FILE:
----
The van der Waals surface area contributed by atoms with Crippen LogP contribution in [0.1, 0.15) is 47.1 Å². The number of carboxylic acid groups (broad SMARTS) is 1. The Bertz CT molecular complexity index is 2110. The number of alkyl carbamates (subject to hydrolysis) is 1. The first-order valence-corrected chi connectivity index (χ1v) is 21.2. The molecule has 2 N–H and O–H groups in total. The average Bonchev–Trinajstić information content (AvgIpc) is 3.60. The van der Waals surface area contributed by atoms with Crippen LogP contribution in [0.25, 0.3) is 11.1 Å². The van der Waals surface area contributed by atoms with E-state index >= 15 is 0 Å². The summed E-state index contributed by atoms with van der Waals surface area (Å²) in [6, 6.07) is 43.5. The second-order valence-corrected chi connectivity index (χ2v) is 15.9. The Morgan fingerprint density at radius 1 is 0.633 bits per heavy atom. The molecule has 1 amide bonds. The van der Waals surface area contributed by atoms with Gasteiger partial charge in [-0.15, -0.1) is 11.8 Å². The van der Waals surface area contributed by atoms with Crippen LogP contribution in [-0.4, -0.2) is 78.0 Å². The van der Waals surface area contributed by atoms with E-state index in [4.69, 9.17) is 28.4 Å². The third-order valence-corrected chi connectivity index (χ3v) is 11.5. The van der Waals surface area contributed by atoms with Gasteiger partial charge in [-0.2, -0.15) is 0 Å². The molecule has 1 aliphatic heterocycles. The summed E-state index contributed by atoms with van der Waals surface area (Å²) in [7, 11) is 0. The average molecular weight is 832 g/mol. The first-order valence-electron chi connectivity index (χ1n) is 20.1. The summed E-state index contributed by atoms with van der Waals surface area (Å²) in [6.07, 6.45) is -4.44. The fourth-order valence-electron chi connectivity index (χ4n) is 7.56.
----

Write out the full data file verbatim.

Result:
The van der Waals surface area contributed by atoms with Crippen LogP contribution in [0.1, 0.15) is 47.1 Å². The number of carboxylic acid groups (broad SMARTS) is 1. The Bertz CT molecular complexity index is 2110. The number of alkyl carbamates (subject to hydrolysis) is 1. The first-order valence-corrected chi connectivity index (χ1v) is 21.2. The molecule has 2 N–H and O–H groups in total. The average Bonchev–Trinajstić information content (AvgIpc) is 3.60. The van der Waals surface area contributed by atoms with Crippen LogP contribution in [0.25, 0.3) is 11.1 Å². The van der Waals surface area contributed by atoms with E-state index >= 15 is 0 Å². The summed E-state index contributed by atoms with van der Waals surface area (Å²) in [6, 6.07) is 43.5. The second-order valence-corrected chi connectivity index (χ2v) is 15.9. The Morgan fingerprint density at radius 1 is 0.633 bits per heavy atom. The molecule has 1 amide bonds. The van der Waals surface area contributed by atoms with Gasteiger partial charge in [-0.15, -0.1) is 11.8 Å². The van der Waals surface area contributed by atoms with Crippen LogP contribution in [-0.4, -0.2) is 78.0 Å². The van der Waals surface area contributed by atoms with E-state index in [4.69, 9.17) is 28.4 Å². The third-order valence-corrected chi connectivity index (χ3v) is 11.5. The van der Waals surface area contributed by atoms with Gasteiger partial charge in [-0.2, -0.15) is 0 Å². The molecule has 1 aliphatic heterocycles. The summed E-state index contributed by atoms with van der Waals surface area (Å²) in [7, 11) is 0. The average molecular weight is 832 g/mol. The first-order valence-electron chi connectivity index (χ1n) is 20.1. The summed E-state index contributed by atoms with van der Waals surface area (Å²) in [6.07, 6.45) is -4.44. The fourth-order valence-electron chi connectivity index (χ4n) is 7.56.